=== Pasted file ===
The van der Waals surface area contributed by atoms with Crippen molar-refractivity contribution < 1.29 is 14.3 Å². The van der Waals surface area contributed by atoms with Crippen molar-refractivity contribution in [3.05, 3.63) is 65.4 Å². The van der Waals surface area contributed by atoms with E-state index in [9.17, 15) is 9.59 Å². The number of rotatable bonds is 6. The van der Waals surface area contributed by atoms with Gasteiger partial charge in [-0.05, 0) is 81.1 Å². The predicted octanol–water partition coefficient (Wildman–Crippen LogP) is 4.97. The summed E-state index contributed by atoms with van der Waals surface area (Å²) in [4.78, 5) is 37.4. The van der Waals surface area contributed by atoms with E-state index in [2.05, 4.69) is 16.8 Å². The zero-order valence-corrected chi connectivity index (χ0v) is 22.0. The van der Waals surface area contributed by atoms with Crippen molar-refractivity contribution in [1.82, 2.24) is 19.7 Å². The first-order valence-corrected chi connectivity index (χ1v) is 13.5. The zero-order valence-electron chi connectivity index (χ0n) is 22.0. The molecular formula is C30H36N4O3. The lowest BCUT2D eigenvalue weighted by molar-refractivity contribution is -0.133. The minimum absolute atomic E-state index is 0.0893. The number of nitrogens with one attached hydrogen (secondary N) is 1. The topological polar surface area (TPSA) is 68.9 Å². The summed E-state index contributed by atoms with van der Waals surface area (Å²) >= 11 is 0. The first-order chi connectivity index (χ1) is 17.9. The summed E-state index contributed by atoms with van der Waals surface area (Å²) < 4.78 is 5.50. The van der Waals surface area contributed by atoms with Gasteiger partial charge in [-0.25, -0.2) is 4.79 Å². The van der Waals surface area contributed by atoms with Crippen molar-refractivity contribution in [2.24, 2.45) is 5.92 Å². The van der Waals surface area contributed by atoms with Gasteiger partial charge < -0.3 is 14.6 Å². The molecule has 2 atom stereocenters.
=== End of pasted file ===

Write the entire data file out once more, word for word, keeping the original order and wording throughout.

The van der Waals surface area contributed by atoms with Crippen molar-refractivity contribution < 1.29 is 14.3 Å². The van der Waals surface area contributed by atoms with Crippen molar-refractivity contribution in [3.05, 3.63) is 65.4 Å². The van der Waals surface area contributed by atoms with E-state index in [9.17, 15) is 9.59 Å². The number of rotatable bonds is 6. The van der Waals surface area contributed by atoms with Gasteiger partial charge in [-0.05, 0) is 81.1 Å². The predicted octanol–water partition coefficient (Wildman–Crippen LogP) is 4.97. The summed E-state index contributed by atoms with van der Waals surface area (Å²) in [4.78, 5) is 37.4. The van der Waals surface area contributed by atoms with E-state index in [2.05, 4.69) is 16.8 Å². The zero-order valence-corrected chi connectivity index (χ0v) is 22.0. The van der Waals surface area contributed by atoms with Crippen molar-refractivity contribution in [1.82, 2.24) is 19.7 Å². The first-order valence-corrected chi connectivity index (χ1v) is 13.5. The zero-order valence-electron chi connectivity index (χ0n) is 22.0. The molecular formula is C30H36N4O3. The lowest BCUT2D eigenvalue weighted by molar-refractivity contribution is -0.133. The minimum absolute atomic E-state index is 0.0893. The number of nitrogens with one attached hydrogen (secondary N) is 1. The topological polar surface area (TPSA) is 68.9 Å². The summed E-state index contributed by atoms with van der Waals surface area (Å²) >= 11 is 0. The first-order chi connectivity index (χ1) is 17.9. The summed E-state index contributed by atoms with van der Waals surface area (Å²) < 4.78 is 5.50. The van der Waals surface area contributed by atoms with Gasteiger partial charge in [-0.25, -0.2) is 4.79 Å². The van der Waals surface area contributed by atoms with Crippen molar-refractivity contribution in [2.24, 2.45) is 5.92 Å². The van der Waals surface area contributed by atoms with Gasteiger partial charge < -0.3 is 14.6 Å². The molecule has 2 atom stereocenters.